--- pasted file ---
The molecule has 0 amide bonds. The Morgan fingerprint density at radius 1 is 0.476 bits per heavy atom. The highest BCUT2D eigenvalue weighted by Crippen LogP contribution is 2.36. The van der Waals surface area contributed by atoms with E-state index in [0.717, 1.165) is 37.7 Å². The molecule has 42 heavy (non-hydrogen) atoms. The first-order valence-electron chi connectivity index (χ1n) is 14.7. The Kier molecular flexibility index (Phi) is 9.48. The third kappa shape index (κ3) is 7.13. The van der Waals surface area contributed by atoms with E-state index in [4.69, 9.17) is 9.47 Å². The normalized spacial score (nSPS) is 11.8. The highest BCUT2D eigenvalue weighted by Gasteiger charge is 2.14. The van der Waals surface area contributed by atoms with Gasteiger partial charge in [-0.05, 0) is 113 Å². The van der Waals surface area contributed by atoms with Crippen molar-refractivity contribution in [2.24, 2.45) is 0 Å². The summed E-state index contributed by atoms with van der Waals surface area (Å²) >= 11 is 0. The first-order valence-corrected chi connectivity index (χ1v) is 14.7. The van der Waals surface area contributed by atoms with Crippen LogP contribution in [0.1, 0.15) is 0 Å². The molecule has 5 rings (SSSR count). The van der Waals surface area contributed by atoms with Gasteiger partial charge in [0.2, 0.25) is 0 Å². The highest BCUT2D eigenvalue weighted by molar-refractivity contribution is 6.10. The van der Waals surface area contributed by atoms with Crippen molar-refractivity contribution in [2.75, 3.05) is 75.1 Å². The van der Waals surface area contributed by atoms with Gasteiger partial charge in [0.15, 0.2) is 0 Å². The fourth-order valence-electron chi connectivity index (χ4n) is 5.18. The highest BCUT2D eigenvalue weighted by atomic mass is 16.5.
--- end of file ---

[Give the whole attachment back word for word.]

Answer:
The molecule has 0 amide bonds. The Morgan fingerprint density at radius 1 is 0.476 bits per heavy atom. The highest BCUT2D eigenvalue weighted by Crippen LogP contribution is 2.36. The van der Waals surface area contributed by atoms with E-state index in [0.717, 1.165) is 37.7 Å². The molecule has 42 heavy (non-hydrogen) atoms. The first-order valence-electron chi connectivity index (χ1n) is 14.7. The Kier molecular flexibility index (Phi) is 9.48. The third kappa shape index (κ3) is 7.13. The van der Waals surface area contributed by atoms with E-state index in [4.69, 9.17) is 9.47 Å². The normalized spacial score (nSPS) is 11.8. The highest BCUT2D eigenvalue weighted by Gasteiger charge is 2.14. The van der Waals surface area contributed by atoms with Gasteiger partial charge in [-0.05, 0) is 113 Å². The van der Waals surface area contributed by atoms with Crippen molar-refractivity contribution in [2.24, 2.45) is 0 Å². The summed E-state index contributed by atoms with van der Waals surface area (Å²) >= 11 is 0. The first-order valence-corrected chi connectivity index (χ1v) is 14.7. The van der Waals surface area contributed by atoms with Crippen LogP contribution in [0.1, 0.15) is 0 Å². The molecule has 5 rings (SSSR count). The van der Waals surface area contributed by atoms with Gasteiger partial charge in [0.2, 0.25) is 0 Å². The highest BCUT2D eigenvalue weighted by molar-refractivity contribution is 6.10. The van der Waals surface area contributed by atoms with Crippen molar-refractivity contribution in [2.75, 3.05) is 75.1 Å². The van der Waals surface area contributed by atoms with Gasteiger partial charge in [0.15, 0.2) is 0 Å². The fourth-order valence-electron chi connectivity index (χ4n) is 5.18. The highest BCUT2D eigenvalue weighted by atomic mass is 16.5.